edit: spelling




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  Reply # 1110660 18-Aug-2014 17:02
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kiwirock: If the plates aren't damanged because of lack of a whole 1L of water... that battery is passed its useful life.

You could get it bulked charged, tested, put on an anti sulphate charge and even recycle it with new electrolyte but in all honesty - if it's failed once without the lights or anything else on, throw it (recycle it) and get a new one.

After 5 years they will usually crap out in a good frost after a few weeks of winter.

Perhaps you might be wise to go for a sealed type, maintenance free :o) But the are more expensive.

What water did you top it up with? Chlorinated tap water with fluoride, lime, aluminium sulphate and all? Definately get a new battery. They should only be topped up with distilled water.

A new one should solve the problem, unless a phase or two of your alternator is dead and charging is sub standard. But usually it's the battery.

I'd save my $15 and get a new excide $130 battery and maintain it.

Cheers.



sealed are usually more expensive but the downside is you can't check the electrolyte level so if in an extreme climate or using amp etc it will still go through liquid and crap out.

Never put new electrolyte in as you don't know the exact state of charge therefore what specific gravity is needed so you can either end up buriong out your battery or sulphating it.

The watre from the tap is fine, distilled/de-ionised water is generally only used for traction batteries as it takes the heavy metals out but most town supply water is fine but you can used boiled water if you think it will make a difference. A lot of places sell distilled water but its just money making.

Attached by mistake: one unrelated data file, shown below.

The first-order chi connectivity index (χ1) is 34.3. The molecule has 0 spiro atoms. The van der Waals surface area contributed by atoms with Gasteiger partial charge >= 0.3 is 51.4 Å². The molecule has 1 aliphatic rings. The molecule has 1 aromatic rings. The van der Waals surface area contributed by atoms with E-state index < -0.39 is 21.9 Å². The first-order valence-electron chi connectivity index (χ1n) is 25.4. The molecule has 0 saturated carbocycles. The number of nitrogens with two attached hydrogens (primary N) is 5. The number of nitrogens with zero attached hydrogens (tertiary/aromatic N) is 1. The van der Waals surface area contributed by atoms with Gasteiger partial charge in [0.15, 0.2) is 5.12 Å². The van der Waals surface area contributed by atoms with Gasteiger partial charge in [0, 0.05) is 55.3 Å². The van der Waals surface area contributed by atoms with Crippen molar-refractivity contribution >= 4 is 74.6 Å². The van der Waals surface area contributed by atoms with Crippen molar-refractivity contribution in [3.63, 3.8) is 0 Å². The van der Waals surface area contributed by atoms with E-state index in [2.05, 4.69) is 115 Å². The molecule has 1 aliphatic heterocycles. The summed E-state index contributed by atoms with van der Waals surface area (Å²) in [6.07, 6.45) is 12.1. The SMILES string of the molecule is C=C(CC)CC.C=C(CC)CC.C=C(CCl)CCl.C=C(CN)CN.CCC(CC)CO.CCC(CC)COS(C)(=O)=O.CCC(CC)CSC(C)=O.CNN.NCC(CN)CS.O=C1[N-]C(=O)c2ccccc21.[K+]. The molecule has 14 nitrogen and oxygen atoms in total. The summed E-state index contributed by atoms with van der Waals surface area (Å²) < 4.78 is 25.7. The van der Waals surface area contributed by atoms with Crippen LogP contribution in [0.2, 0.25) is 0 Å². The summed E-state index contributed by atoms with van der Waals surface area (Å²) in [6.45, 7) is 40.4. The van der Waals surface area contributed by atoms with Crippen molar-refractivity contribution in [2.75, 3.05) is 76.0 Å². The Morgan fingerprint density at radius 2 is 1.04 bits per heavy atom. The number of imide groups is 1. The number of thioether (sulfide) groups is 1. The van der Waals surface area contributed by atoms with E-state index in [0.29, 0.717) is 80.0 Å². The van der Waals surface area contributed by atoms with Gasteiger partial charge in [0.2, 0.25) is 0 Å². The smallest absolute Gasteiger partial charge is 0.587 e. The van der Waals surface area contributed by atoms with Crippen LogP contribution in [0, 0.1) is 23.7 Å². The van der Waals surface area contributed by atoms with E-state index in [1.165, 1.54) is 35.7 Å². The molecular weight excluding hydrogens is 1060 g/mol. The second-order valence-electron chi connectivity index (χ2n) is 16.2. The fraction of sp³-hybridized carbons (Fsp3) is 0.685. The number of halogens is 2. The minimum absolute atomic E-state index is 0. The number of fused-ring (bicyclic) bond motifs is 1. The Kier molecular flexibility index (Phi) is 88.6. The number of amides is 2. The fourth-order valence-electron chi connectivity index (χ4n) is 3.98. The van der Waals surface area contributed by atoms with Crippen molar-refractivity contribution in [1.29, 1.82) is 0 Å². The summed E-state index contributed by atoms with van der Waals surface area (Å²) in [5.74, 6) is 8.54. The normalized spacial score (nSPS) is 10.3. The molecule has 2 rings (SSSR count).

There are only a few manufacturers types in NZ so don't get xcaught up with branding ie: Repco, Supercheap and Century/Yuasa are all the same batteries mostly sourced from Sebang Global in Korea, Exide used to have Atlas BX from Korea but were bought by  Supercharge which are made in the Philipines. All og the main suppliers sell very good batteries there isn't much that goes wrong mainly its due to wrong application or leaving something on.




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  Reply # 1110665 18-Aug-2014 17:09
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kiwirock

Batteries are specified for things like terminal size and left/right location. It is not a matter of different brands. If you have to change your battery lead connector terminals then your bought the wrong specification. Either that or it is such a good deal you decide it is worth changing/upgrading your terminals or you are changing to a more common and easily available physical type.

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  Reply # 1110679 18-Aug-2014 17:36
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aucklander: Hi all,